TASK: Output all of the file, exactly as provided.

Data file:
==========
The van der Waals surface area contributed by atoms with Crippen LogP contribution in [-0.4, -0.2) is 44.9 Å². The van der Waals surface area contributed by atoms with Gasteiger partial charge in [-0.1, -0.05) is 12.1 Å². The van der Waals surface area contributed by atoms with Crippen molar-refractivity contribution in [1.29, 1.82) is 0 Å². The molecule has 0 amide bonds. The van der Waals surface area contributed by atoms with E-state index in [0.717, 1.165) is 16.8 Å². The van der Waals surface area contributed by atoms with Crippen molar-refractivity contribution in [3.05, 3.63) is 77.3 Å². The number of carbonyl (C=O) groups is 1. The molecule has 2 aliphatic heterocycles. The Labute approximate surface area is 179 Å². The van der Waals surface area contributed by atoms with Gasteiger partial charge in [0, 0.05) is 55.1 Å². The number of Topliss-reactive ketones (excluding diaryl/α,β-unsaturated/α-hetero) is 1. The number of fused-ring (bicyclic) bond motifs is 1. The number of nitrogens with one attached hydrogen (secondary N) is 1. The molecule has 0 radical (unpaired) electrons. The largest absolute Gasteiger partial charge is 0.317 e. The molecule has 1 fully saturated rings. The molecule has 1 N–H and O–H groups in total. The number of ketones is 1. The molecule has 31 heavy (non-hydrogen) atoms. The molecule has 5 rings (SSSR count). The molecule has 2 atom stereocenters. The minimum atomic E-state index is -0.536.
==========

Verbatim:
The van der Waals surface area contributed by atoms with Crippen LogP contribution in [-0.4, -0.2) is 44.9 Å². The van der Waals surface area contributed by atoms with Gasteiger partial charge in [-0.1, -0.05) is 12.1 Å². The van der Waals surface area contributed by atoms with Crippen molar-refractivity contribution in [1.29, 1.82) is 0 Å². The molecule has 0 amide bonds. The van der Waals surface area contributed by atoms with E-state index in [0.717, 1.165) is 16.8 Å². The van der Waals surface area contributed by atoms with Crippen molar-refractivity contribution in [3.05, 3.63) is 77.3 Å². The number of carbonyl (C=O) groups is 1. The molecule has 2 aliphatic heterocycles. The Labute approximate surface area is 179 Å². The van der Waals surface area contributed by atoms with Gasteiger partial charge in [0, 0.05) is 55.1 Å². The number of Topliss-reactive ketones (excluding diaryl/α,β-unsaturated/α-hetero) is 1. The number of fused-ring (bicyclic) bond motifs is 1. The number of nitrogens with one attached hydrogen (secondary N) is 1. The molecule has 0 radical (unpaired) electrons. The largest absolute Gasteiger partial charge is 0.317 e. The molecule has 1 fully saturated rings. The molecule has 1 N–H and O–H groups in total. The number of ketones is 1. The molecule has 31 heavy (non-hydrogen) atoms. The molecule has 5 rings (SSSR count). The molecule has 2 atom stereocenters. The minimum atomic E-state index is -0.536.